Changes to Your 2022 Tax Filing That You Should Know About - Brink's Money
Changes to Your 2022 Tax Filing That You Should Know About
23 Jun 2022
Note: Netspend is not a tax advisor or CPA. The knowledge in this post is general information and should not replace the advice of a tax professional. For more information, please reach out to a tax professional in your area. Link (https://www.irs.gov/tax-professionals/choosing-a-tax-professional)
Although the tax filing deadline has passed, you may still have your mind on those 2021 tax rules. With the first quarter of 2022 almost gone, it's worth considering the things you should be doing now to avoid surprises next spring. In fact, you may be waiting on a big refund and may have chosen to have your cash put on a Brink's Money Prepaid Mastercard® for easier tracking of your spending.
Here are some of the most notable new tax updates for the 2022 filing year.
Earned Income Credit
The Earned Income Tax Credit (EITC), which is refundable and can boost your refund, has expanded in 2022. The IRS reports that more workers qualify, even those without children — with a maximum credit at almost three times what it was in the past. If you are at least 19 years old, without children and make less than these income thresholds, you may still qualify:
$21,430 (single filers)
$27,380 (spouse of joint filers)
There is no upper age limit, so the credit is now available for retirees. If you're a full-time student under age 24, however, the EITC isn't open to you.
The IRS also allows some taxpayers to use their 2019 income to get the 2022 EITC. If you made more in 2019, this could help you get a larger EITC, which could mean a bigger tax-time refund. See irs.gov for the instructions and more information.
Looking forward, if you have access to a 401(k), we have good news for you! In 2022, you could make an extra $1,000 in contributions. This makes the new contribution limit $20,500 for the 2022 and a great way for those who can to put more toward their nest egg.
That's not the only adjustment for savers. Those using a Health Savings Account (HSA) to accrue tax-free money for medical expenses can save $150 more than in 2021 — up to $4,950 for individuals. Families can max out $250 more for a total of $7,400. HSA money can be rolled over from year to year.
Child Tax Credits
Those July-to-December monthly Advanced Child Tax Credit payments coming to your bank account each month in 2021 were nice, but they did make filing your 2021 taxes a bit more complicated. They also came with a much bigger credit for the 2021 season. So, what sort of 2022 tax changes will we see?
First, the more generous total credits of 2021 have gone away — for now. Unless legislation happens to make them permanent, we are looking at 2022 child tax credits that looked more like 2020. This includes:
A $2,000 credit for dependents under age 17
Only 70% of the credit is refundable
Not available to those making over $200,000 a year ($400,000 for married couples)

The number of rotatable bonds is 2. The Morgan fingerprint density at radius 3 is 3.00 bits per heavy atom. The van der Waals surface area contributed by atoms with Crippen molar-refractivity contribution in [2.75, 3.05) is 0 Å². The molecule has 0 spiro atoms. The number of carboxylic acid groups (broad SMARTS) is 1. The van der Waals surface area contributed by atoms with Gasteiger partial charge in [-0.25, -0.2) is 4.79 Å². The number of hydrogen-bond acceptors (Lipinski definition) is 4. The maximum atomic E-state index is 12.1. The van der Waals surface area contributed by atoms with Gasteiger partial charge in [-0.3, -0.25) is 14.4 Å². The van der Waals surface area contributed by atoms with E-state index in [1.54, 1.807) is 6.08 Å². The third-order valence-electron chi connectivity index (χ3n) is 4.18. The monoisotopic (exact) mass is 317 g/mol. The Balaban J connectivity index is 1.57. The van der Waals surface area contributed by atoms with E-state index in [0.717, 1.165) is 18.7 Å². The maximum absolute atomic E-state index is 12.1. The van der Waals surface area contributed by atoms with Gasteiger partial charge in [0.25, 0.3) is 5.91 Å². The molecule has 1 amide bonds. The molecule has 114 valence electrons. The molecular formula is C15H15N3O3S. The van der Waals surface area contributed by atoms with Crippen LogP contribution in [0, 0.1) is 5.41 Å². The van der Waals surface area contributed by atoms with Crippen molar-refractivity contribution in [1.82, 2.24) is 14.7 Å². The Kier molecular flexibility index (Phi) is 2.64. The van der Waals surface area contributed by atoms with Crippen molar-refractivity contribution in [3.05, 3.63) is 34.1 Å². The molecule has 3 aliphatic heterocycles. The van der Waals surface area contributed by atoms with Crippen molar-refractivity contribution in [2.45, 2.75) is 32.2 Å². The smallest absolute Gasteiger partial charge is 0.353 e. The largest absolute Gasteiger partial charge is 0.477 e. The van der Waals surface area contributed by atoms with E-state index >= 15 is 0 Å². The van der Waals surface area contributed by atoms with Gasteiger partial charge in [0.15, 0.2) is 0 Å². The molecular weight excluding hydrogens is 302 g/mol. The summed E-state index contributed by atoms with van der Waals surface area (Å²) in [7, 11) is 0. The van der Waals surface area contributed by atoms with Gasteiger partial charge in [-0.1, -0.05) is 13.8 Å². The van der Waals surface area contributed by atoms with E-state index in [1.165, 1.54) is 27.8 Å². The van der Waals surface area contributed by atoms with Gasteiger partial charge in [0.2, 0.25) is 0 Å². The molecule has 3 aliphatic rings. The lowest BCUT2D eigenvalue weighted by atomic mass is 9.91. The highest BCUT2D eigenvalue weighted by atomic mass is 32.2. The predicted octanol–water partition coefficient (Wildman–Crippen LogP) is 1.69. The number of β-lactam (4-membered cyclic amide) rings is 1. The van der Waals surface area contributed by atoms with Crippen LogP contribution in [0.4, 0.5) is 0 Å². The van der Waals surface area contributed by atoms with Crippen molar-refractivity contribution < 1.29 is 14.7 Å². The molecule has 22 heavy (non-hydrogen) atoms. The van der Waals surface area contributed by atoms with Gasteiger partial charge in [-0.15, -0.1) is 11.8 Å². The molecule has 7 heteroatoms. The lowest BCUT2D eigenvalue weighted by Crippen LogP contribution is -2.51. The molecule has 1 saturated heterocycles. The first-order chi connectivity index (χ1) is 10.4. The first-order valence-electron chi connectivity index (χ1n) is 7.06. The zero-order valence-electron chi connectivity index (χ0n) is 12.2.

(You could also adjust your paycheck withholding if you expect you'll have a big refund and want to have access to it throughout the year, instead.)
Tax inflation adjustments
If it seems like everything costs more these days, you can thank inflation. Thankfully, the IRS has given a little room for the high price of everything by adjusting certain rates up a bit for the 2022 tax season to account for it. You can see the full details in their new chart.
For example, the standard deduction for a single taxpayer and married individuals filing separately was $12,550, but it will be $12,950 in 2022. Heads of households will see similar increases in their standard deductions.
Tax brackets also changed in 2022. The 10% income bracket for married couples filing jointly, for example, jumps from $19,900 to $20,550. The highest bracket, at 37%, is for individual single taxpayers with incomes greater that $539,000 and for married couples filing jointly, it increased from $628,300 to $647,850. Between the standard deduction and these new bracket numbers, you may see a bit of relief in your tax bill.
Bottom line: Everything changes
We've seen quite a flurry of tax changes over the past few years, starting with the pandemic relief measures in 2020 and including last year's Advanced Child Tax Credit payments. This year, we'll see a more measured response to taxes, although anything can change if a new law is passed. Perhaps the best way to ensure you don't miss anything important is to check in with your tax professional throughout the year or sign up for the Tax Tips email newsletter from the IRS website.
A quick way to learn about these changes quickly is to scan the consumer-focused IRS press releases do a good job of explaining the more widespread changes and what it means for 2022 tax filings.
Effective tax preparation can help you accomplish your financial goals. Whether you have a goal of saving more for emergencies or want to go back to school, prepaid cards, such as the Brink's Money Prepaid Card, can make it easier to take control of your financial health in every day ways.
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